AUSTRALIA’S handling of its relationship with China and the ensuing collateral damage to trade is again under scrutiny after the cancellation of a 10th Australian abattoir’s export license by Chinese authorities last week.
The delisting of Teys’ Naracoorte plant is the latest development in a near two-year long trade spat that has seen China block a wide range of exports from Australia to its market, which has also included barley, coal, copper ore, sugar, wine, seafood and timber.
The suspension of a 10th Australian export plant by China last week has prompted the Australian Meat Industry Council to call for the Australian Government to work on re-opening its dialogue with China.
“All we’re really looking for is that the dialogue between Government bureaucrat to Government bureaucrat is more open and more free so that information flow can increase on issues, and that we have that two way discussion,” AMIC CEO Patrick Hutchinson told Kerry Lonergan in the opening Weekly Grill interview of 2022.
“Currently at the moment we don’t have that.”
Two Australian senators on either side of the mainstream political divide spoke at a Queensland Rural Press Club corporate sponsors lunch late last week, and were asked whether they believed the Morrison Government has handled its relationship with China appropriately.
In response Liberal Senator for Queensland James McGrath strongly defended the Government’s position, stating that China has effectively declared “economic war” on Australia and was seeking to bully smaller nations.
“Australia must make a decision as to whether we – bearing in mind that our trading relationship is an important relationship for many industries as well -but when you’re dealing with a bully, and communist China is a bully, just look at Hong Kong, just look at the Uighurs, you have to draw a line in the sand somewhere,” he said.
Senator McGrath, who has previously worked as a political advisor to then London Mayor and now British PM Boris Johnson, added that he still has strong connections within the British Conservative Party, and said it was interesting to note “how scared some of the rest of the world is about how Australia has been treated”.
“Not because of anything the Government has done or not done, but it is the behaviour of China.”
He said Australia and China could still both benefit from a trading relationship, which was important, but Australia also had to stand firm on its values as a liberal democracy.
“There may be some conflict between those two elements, but we’ve got to take this relationship seriously especially considering what is happening at Ukraine and look at the broader impact of what China are up to at the moment.”
Senator McGrath added that the COVID era has demonstrated the importance of having a diversity of markets and not becoming reliant on any one customer.
War-like language not helpful
Australia Labor Party Senator for Queensland Murray Watt said the Australian Government has mishandled its relationship with China, and said the Federal Government’s use of “war-like language” was not helpful.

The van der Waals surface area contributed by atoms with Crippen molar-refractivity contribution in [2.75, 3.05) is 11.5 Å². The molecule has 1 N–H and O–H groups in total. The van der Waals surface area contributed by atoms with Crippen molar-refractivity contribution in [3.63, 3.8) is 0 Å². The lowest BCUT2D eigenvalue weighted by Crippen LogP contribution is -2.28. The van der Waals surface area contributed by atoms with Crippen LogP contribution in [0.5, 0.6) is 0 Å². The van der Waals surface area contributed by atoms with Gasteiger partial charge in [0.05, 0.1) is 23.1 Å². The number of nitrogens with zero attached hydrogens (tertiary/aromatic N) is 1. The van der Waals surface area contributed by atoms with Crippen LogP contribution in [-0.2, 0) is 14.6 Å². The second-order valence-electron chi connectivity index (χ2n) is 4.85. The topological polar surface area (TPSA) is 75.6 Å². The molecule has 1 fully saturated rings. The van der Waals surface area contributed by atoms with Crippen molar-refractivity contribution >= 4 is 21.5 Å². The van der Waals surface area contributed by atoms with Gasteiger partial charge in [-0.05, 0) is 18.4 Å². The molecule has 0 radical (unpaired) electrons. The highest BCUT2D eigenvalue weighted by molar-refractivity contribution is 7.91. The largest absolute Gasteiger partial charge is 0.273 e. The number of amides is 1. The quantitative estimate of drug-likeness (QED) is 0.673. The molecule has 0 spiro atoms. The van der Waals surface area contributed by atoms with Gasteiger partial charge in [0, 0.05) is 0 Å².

“I think that is done for domestic political consumption, particularly to try address the Government’s problems on the Australian political right, but there is a consequence there for Australia in over-egging these issues through that kind of language,” he said.
“What you can expect from Labor as I said earlier is we stand up for the national interest, we always stick up for our national values, but we don’t do it in a way that is for domestic political gain.
“And if you look around the world there are many other countries that have been able to manage these issues with China much more successfully.
“Japan, South Korea, they have had tensions with China for decades, they have fundamental differences of values and beliefs, but they have been able to handle those in a way without trashing their economic relationships, and that is the way we think is the way forward.”
Asked by moderator, Brisbane Times editor Sean Parnell, if he agreed that the Government has been “over-egging” the situation with China, Senator McGrath said he stood by the description of China’s recent actions as an “economic war”.
Holding up his mobile phone, he said he could no longer receive emails through Microsoft Outlook because the Australian Parliament had been the focus of numerous attempted hacks by “an unknown State actor”.
“Now, war is quite an emotive term, but in terms of it being an economic war, I stand by that,” he said.
“In terms of the fronts being opened up on the wine industry, the barley, the meat industry, the barley, well, what would you call it otherwise?
“They have hurt our primary producers and it is part of the punishment for perceived misgivings about us calling out that country in relation to what happened in the origins of Coronavirus, and that is part of us being a liberal democracy believing in freedom of speech, so I stand by it.”
It is abundantly clear that in order for China to maximise their supply chain in the the longer term they will strangle the trade position of Australian processors to the point where the latter seeks out more structured joint venture/equity relationships. This being the strategy, Chinese investors or those seeking a capital position will facilitate a quantum shift in the power balance toward the Chinese aggressor. Slowly shrink the pond and then move in with a net.